Videos about Anoka County locations earn awards
By Rich Oxley
Anoka County Historical Society Board Member
Hennepin Technical College Video Production student Justin Ramey received a Crystal Pillar Award, which is part of the National Academy of Television Arts and Sciences Upper Midwest Regional Emmys, for his production of “The Ticknor House Bed and Breakfast.”
“I would like to thank the Anoka County Historical Society and Deb Wallace for the opportunity to tell the story of this historic place” Ramey said.
The Anoka County Historical Society also received Crystal Pillar runner-up status for the “Carlos Avery Game Farm” video, produced by Hennepin Tech student, Charles Ellingson.
These video projects occurred as a result of a collaboration between the historical society and the college last fall that highlighted locations on the National Register of Historic Places in Anoka County. To watch all of videos produced through the collaboration, visit Vimeo.com and search “Anoka County Historical Society.”
Currently Anoka County boasts 18 National Register Properties, each having gone through an application process to receive the designation. The passage of the National Historic Preservation Act of 1966 created the National Register of Historic Places as an addition to the jurisdiction of the National Park Service. Congress ratified the act to protect the significant landmarks and properties of the nation’s past from the threat of rapid urban expansion:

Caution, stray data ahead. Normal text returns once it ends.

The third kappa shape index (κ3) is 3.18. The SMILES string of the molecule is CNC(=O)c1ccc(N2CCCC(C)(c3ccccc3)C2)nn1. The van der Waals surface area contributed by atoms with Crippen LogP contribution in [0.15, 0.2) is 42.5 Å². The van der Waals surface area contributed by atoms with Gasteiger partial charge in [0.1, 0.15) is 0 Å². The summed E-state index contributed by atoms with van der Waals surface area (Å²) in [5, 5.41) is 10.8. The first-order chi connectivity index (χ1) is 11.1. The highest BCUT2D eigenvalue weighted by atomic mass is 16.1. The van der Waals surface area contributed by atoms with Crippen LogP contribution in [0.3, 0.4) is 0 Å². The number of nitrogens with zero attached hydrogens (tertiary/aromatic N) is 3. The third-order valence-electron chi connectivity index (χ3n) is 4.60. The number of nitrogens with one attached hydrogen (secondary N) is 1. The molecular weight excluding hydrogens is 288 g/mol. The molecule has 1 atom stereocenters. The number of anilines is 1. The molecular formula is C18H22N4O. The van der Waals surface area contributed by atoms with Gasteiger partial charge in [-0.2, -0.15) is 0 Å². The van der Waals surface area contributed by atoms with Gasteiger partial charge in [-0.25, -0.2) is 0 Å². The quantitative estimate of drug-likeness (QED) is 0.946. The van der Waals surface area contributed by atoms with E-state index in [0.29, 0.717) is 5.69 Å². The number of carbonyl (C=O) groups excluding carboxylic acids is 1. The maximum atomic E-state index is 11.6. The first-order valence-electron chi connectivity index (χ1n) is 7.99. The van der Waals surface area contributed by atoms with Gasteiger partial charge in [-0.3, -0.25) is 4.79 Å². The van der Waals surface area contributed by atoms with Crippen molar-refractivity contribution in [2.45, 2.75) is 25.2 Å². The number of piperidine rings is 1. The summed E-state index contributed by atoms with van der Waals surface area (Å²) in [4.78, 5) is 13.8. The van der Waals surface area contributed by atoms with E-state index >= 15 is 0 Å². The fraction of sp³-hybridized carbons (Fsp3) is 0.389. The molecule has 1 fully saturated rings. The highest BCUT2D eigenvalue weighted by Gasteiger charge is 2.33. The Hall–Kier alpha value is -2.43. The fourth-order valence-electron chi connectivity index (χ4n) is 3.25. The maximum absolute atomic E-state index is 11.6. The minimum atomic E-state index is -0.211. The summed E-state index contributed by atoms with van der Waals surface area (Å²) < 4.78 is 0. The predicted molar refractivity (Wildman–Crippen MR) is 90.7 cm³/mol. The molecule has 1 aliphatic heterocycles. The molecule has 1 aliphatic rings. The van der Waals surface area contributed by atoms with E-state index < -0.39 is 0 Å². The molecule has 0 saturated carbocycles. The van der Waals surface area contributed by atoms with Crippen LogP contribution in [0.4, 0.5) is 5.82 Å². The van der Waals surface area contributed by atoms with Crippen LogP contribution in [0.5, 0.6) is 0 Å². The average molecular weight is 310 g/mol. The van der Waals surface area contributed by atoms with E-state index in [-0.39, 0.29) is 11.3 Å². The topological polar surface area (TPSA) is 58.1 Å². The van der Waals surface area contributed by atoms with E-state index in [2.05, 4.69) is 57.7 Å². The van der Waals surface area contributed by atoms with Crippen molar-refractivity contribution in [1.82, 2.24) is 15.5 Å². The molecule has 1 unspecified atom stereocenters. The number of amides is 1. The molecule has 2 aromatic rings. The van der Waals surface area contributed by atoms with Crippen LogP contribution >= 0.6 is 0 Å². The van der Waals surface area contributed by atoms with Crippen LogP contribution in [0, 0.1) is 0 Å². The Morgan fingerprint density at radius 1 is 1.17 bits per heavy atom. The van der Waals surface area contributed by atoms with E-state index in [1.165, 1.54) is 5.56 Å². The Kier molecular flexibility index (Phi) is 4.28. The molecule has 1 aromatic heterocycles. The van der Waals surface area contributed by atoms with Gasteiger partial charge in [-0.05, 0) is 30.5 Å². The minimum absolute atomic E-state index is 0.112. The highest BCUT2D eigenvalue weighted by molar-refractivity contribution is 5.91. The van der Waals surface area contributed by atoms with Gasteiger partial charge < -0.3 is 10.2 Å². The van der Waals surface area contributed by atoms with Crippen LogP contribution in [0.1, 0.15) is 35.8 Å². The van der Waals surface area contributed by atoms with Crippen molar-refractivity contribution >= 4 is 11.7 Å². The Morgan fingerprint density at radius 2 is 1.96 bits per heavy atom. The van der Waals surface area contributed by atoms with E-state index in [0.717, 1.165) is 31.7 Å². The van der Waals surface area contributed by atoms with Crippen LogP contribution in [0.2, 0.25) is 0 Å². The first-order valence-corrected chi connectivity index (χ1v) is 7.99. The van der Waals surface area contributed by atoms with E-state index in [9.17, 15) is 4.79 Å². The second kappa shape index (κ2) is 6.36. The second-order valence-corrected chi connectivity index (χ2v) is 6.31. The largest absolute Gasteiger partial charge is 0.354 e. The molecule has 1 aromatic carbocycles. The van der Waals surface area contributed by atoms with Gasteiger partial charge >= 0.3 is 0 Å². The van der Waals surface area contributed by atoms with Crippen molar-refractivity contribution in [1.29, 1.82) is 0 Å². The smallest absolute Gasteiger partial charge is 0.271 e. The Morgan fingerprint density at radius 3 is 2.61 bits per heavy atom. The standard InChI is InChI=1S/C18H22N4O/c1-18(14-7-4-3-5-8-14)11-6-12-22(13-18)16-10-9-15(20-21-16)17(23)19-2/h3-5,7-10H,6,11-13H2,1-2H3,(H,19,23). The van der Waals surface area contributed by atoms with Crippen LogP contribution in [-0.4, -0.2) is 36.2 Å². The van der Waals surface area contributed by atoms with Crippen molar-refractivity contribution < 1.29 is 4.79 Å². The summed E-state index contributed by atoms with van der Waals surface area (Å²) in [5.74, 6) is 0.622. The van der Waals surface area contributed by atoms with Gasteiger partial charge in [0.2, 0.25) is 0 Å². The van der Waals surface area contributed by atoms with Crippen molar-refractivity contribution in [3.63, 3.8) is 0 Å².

By protecting historic properties from destructive urban developments, future generations of Americans can appreciate the cultural heritage and national history of the United States. Cultural heritage helps provide communities with a sense of place within their larger social environments. Community residents can nominate properties for either the federal or state register. The acceptance of the property to one list or the other depends upon the significance of the property in question to local versus national history.
Originally built in 1867, the Ticknor House at 1625 Third Avenue is one of the older remaining homes in the city of Anoka. Heman Ticknor, a successful businessman in Anoka, built it for his wife Anna (Sweeney) Greenwald, their daughter Zale, and her two sons from her previous marriage. The three children grew up in the house, and it was later passed down to Zale’s daughter. Each generation of the family made its own additions and changes to the house, some of them quite dramatic. The family sold the home to a non-relative in the 1970s, and it underwent further renovations and received a place on the National Register of Historic Places. After nearly two decades of serving as housing in the form of a duplex, the home was bought and turned into a bed and breakfast in 1996.
The Anoka County Historical Society maintains an exhibit space dedicated to the National Register properties, which currently features the Kline Sanitarium.